Muhammad Rahmat Abu Bakar, 22-years-old, pleaded guilty to voluntarily causing hurt to Indarjeet Singh Gopal Singh, 58-years-old.
He was sentenced on 22 November to 6 years imprisonment and 6 strokes of the cane.
He was previously sentenced to a year of informative training for loan shark-related offences as well as drug consumption.
He had attacked Singh inside prison while he was being remanded, along with another accomplice, Noor Awwalludeen Jamil, 19-years-old.
Jamil was earlier sentenced to 9.5 years imprisonment and 11 strokes of the cane.
As a result, the victim suffered a fractured skull.
The incident happened on 17 September last year.
The two assailants were earlier remanded at Changi Prison Complex while waiting for their informative training suitability reports.
Singh was unhappy with the group of inmates which included the two assailants because they were generating too much noise in the cells at night.
He approached them to ask them to quieten down but without success so he shouted and scolded them from his own cell whenever the group made noise.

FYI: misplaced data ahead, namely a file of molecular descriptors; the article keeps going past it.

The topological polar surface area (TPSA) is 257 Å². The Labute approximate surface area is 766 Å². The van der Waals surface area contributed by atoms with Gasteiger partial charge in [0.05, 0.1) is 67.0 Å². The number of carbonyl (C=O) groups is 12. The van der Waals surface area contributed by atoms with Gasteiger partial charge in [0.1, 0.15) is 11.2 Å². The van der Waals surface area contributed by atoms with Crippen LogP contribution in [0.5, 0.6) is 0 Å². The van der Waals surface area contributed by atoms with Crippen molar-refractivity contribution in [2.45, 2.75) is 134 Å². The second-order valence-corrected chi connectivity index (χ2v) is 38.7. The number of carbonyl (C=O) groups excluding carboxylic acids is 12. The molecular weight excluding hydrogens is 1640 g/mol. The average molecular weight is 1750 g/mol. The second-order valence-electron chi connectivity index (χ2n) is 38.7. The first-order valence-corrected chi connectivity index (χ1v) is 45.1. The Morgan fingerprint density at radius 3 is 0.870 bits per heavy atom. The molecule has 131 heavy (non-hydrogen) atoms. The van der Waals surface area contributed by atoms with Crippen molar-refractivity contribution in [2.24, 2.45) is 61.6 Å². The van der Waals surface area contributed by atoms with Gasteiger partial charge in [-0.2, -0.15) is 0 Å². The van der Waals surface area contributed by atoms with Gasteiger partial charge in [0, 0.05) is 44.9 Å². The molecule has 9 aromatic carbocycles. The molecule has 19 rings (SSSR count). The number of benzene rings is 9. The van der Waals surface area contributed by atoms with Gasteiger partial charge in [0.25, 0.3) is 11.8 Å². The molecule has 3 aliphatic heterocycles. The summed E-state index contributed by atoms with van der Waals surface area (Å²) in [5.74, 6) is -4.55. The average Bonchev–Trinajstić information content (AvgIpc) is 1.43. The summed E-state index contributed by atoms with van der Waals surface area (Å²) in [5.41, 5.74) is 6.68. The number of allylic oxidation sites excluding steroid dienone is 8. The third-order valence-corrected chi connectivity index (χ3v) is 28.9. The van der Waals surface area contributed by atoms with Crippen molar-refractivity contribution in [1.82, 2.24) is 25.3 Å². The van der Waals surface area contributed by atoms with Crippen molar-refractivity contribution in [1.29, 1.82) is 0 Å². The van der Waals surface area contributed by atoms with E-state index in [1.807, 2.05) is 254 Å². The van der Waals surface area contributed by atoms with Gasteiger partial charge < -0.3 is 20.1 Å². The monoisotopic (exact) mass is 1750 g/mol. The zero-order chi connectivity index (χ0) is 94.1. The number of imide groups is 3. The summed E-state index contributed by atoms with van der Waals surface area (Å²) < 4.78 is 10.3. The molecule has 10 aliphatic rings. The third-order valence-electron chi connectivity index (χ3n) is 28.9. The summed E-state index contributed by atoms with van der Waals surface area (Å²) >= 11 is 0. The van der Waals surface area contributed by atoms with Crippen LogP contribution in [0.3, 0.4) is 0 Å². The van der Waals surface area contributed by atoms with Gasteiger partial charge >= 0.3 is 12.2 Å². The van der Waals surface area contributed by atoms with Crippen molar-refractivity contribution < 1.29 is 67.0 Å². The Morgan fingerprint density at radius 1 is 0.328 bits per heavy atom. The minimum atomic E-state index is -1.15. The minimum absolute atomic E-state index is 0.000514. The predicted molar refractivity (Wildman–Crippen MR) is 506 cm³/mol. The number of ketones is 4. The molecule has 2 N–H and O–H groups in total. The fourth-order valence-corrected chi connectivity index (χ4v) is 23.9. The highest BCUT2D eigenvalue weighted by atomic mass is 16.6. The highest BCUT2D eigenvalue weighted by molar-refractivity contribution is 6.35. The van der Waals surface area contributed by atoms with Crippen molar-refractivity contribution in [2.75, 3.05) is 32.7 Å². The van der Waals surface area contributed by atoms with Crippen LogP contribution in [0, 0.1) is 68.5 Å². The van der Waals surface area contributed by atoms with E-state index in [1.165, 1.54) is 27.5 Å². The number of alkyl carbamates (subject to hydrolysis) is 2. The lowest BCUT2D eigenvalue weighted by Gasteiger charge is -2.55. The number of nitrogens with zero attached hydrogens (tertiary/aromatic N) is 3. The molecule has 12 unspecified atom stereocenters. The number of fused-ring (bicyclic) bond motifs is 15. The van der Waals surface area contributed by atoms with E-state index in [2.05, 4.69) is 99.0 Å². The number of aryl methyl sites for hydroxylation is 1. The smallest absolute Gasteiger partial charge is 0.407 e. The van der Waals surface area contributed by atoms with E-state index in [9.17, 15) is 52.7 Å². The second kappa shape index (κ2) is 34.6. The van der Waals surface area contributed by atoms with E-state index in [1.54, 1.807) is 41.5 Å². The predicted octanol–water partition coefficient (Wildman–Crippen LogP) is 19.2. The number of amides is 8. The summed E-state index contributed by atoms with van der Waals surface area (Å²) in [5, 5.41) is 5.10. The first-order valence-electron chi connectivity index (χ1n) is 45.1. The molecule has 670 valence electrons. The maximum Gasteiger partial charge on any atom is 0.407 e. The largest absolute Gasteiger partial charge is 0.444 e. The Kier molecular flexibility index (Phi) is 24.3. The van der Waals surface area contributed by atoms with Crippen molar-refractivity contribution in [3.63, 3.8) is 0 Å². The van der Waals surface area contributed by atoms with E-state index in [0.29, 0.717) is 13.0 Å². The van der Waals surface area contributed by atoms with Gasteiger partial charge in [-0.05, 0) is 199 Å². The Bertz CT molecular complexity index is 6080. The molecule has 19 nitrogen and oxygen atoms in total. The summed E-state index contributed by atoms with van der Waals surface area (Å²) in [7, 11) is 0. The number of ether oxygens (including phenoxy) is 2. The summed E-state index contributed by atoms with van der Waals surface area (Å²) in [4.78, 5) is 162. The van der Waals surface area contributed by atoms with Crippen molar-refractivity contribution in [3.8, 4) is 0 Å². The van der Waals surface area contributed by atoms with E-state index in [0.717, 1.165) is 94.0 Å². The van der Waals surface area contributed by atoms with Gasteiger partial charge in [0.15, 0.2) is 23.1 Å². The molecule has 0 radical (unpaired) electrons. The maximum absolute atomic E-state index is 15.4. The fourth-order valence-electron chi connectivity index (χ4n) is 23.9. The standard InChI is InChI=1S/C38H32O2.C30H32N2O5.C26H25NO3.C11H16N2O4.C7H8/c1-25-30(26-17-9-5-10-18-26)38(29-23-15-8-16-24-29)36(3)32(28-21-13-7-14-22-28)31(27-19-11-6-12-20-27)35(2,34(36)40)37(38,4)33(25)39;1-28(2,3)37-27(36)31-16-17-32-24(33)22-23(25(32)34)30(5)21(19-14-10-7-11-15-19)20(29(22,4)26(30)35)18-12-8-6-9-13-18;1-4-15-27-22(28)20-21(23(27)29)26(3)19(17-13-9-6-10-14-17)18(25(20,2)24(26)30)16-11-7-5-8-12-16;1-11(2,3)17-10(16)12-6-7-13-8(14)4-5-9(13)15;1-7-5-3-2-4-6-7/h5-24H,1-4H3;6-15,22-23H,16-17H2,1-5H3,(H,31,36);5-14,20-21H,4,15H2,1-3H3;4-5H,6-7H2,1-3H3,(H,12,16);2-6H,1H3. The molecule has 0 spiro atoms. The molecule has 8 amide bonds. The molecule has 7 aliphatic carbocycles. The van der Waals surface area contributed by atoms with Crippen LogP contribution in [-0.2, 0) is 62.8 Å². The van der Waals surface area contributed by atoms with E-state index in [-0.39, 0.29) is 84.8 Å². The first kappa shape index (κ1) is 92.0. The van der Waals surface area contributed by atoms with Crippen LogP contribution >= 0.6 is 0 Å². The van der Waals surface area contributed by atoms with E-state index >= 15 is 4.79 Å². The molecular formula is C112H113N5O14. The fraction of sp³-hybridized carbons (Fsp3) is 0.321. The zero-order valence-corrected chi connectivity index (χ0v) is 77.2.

The inmates then made more noise in an attempt to taunt Singh, shouting insults at him.
Singh then wrote a note to the group, insulting their mothers as well as themselves.
The group blamed him for having their prison privileges taken away, assuming that he had complained about them to the prison officers.
The two assailants, along with some others from the group, challenged Singh to a fight, to which the victim agreed but didn’t show up, twice.
He had appeared to be reluctant to engage in the fight.
Rained blows on his head
The two youths and Singh were in a medical centre waiting room waiting for their medical reviews.
They then attacked Singh, punching and kicking his upper body as well as his head.
The assault went on for about 20 seconds before prison officers broke it up.
Singh was unconscious when he was conveyed to Changi General Hospital, and he was assessed to have suffered severe head injuries.
He suffered fractures to his skull, face and upper right rib – spending almost a month in the ICU and hospitalised until 19 November.
Singh also suffered from cognitive impairment post-traumatic brain injury.
He also faces the possibility of having a part of his skull removed surgically to ease the pressure on his brain.
In contact with his family
The Singapore Prison Service said that they are in contact with the victim’s family and are updating them regularly on his medical condition.
They added that they are committed to the safe and secure custody of inmates, which are of the utmost importance.
Inmates who commit serious offences whilst in prison custody will be dealt with to the full extent of the law.
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